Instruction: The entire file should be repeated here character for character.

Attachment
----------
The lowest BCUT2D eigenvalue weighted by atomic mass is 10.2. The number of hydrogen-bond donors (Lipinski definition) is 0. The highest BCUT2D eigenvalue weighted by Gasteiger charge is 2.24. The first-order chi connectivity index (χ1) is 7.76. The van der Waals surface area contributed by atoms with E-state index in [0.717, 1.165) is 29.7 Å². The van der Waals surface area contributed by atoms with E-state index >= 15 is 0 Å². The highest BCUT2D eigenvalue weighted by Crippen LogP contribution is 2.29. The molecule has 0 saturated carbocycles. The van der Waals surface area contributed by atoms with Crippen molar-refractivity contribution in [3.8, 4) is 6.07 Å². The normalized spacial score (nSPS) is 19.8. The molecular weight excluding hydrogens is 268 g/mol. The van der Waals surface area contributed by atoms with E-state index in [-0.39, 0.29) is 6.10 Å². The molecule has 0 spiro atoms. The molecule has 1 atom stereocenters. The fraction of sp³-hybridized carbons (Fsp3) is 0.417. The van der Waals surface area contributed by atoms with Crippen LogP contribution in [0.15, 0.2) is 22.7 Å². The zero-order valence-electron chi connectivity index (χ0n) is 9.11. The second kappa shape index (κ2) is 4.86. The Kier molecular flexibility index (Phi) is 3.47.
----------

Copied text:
The lowest BCUT2D eigenvalue weighted by atomic mass is 10.2. The number of hydrogen-bond donors (Lipinski definition) is 0. The highest BCUT2D eigenvalue weighted by Gasteiger charge is 2.24. The first-order chi connectivity index (χ1) is 7.76. The van der Waals surface area contributed by atoms with E-state index in [0.717, 1.165) is 29.7 Å². The van der Waals surface area contributed by atoms with E-state index >= 15 is 0 Å². The highest BCUT2D eigenvalue weighted by Crippen LogP contribution is 2.29. The molecule has 0 saturated carbocycles. The van der Waals surface area contributed by atoms with Crippen molar-refractivity contribution in [3.8, 4) is 6.07 Å². The normalized spacial score (nSPS) is 19.8. The molecular weight excluding hydrogens is 268 g/mol. The van der Waals surface area contributed by atoms with E-state index in [-0.39, 0.29) is 6.10 Å². The molecule has 0 spiro atoms. The molecule has 1 atom stereocenters. The fraction of sp³-hybridized carbons (Fsp3) is 0.417. The van der Waals surface area contributed by atoms with Crippen LogP contribution in [0.15, 0.2) is 22.7 Å². The zero-order valence-electron chi connectivity index (χ0n) is 9.11. The second kappa shape index (κ2) is 4.86. The Kier molecular flexibility index (Phi) is 3.47.